Chicago Simeon Junior LB Drawing Interest

Chicago Simeon has numerous skilled seniors on their roster, but the level of junior talent is just as high. One of those juniors is beginning to make a name for himself as a hard-hitting linebacker for the undefeated Wolverines.

Shaquille Joyner, a 6'1" 220 pound junior at Chicago Simeon, is no stranger to physicality when it comes to defense. Considered a hard hitter by many of his teammates, Joyner doesn't shy away from contact. He emulates many of the linebackers he watches in order to improve his game.

"I play at middle linebacker. It wasn't much of a change from defensive end to MLB. I had to adjust to DE more than MLB when I got moved there last year. I study film of some of the best linebackers. Patrick Willis, Ray Lewis, and Brian Urlacher are some of the guys I watch. And I listen to my coach since he knows what he's talking about."

Under the tutelage of many of the older players, Joyner is still developing his game. Lately he has been focusing on becoming a more disciplined and smooth linebacker.

"I've been working on footwork. I have good feet, but I need to be quicker to be ready for the next level."

He has the necessary tools to make that happen. Joiner runs a 4.7 second 40-yard dash and showed that when he returned a fumble for over 60 yards against Lane Tech for a touchdown.

When he's not the one recovering and returning fumbles, he's often the one causing them.

"I'm good in pass coverage, I can catch pretty well. Most colleges like to throw the ball in the area I'm covering. Most of the time I get a pretty big hit too. I forced a fumble against Morgan Park and Curie and two against Dunbar. Last year I had about nine."

Joyner's main goals don't focus entirely on football, but rather emphasize being a complete individual both on and off of the field.

"In school I want to score about a 23 on the ACT with a 3.5 GPA. I want people to know me for more than football and be an all-around good guy. On the field, I want to be the guy that helps lead the team to a state championship and be the first CPL team to win one."

Joyner hasn't always been at Simeon, but the transition wasn't difficult and proved to work out for the best.

"I transferred from Hales Franciscan freshman year. The first game there I played varsity, but after I found out about their freshman rule (that freshmen can't play varsity in Catholic League) I could only play freshman football."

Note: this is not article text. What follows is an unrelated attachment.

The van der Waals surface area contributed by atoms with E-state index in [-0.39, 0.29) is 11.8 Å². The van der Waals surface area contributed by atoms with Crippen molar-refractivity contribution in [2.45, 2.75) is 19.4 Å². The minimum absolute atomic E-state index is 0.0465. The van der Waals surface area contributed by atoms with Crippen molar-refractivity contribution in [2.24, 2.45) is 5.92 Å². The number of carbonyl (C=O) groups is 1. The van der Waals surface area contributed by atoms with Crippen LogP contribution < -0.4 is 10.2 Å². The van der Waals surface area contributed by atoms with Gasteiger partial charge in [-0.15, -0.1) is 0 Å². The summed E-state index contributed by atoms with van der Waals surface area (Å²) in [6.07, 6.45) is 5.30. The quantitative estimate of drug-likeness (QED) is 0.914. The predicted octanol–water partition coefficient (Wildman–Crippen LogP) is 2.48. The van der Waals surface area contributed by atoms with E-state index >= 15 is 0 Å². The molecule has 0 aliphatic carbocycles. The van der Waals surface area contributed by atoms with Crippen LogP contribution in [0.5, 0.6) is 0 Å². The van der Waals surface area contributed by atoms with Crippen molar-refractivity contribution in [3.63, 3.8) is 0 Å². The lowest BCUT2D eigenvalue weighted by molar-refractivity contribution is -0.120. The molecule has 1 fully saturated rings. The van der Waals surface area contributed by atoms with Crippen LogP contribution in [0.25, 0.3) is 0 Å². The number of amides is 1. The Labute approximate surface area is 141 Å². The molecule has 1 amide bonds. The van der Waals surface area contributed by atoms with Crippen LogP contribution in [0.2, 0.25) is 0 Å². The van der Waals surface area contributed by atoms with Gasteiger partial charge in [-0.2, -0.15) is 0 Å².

Like many, Joyner is optimistic about progressing through the football ranks. But he also has an idea of what he'd like to be if football doesn't become a profession.

"Hopefully I'll make it to the League, but if not I'd like to be an electrician. I'll be looking to see how graduation requirements are at different schools and how many people graduate on time and don't have any problems."

Joyner hasn't heard much from colleges yet since this year is his first with considerable exposure, but he already has a few schools in mind that he'd like to learn more about.

"Illinois, Michigan, Miami, Alabama, Oregon, Purdue."

Joiner was able to watch Illinois challenge Ohio State along with teammates Chris Bryant, Jordan Diamond and Demarius Reed. Before he even arrived, he already felt a connection to the school.

"I'd say if I could help out my home state school, I'd love to do it. I just like the intensity of the crowd and how they treated me like I was a part of them, like I was at home. Plus, Juice Williams went there and he's like a cousin to me. We grew up together playing for the same team."

Joyner was impressed enough with the program that he'd like to come back and see the Illini in action again.

"I think they've just been talking to my coach so far. I'm going to see if they'll let me go to a couple other games depending on how many tickets they get."

For now, however, recruiting takes a back seat to his team, which is in hot pursuit of its goal of a state championship. Simeon is on a "Campaign to Champaign," and Joyner is a key cog in the Simeon machine. They didn't make it this year, but next year holds much promise.

"It starts in practice. The more we push each other, the better off we'll be in the game. We're working harder and longer than a lot of teams in the state.

"And I feel personally that nobody works harder than us. It's extreme hard in practice. Executing in practices makes us execute better in the game. One of the best offenses pushes one of the best defenses."

It's still early, but Shaq Joyner has already begun to make a name for himself and establish himself as a defensive force in the state of Illinois.


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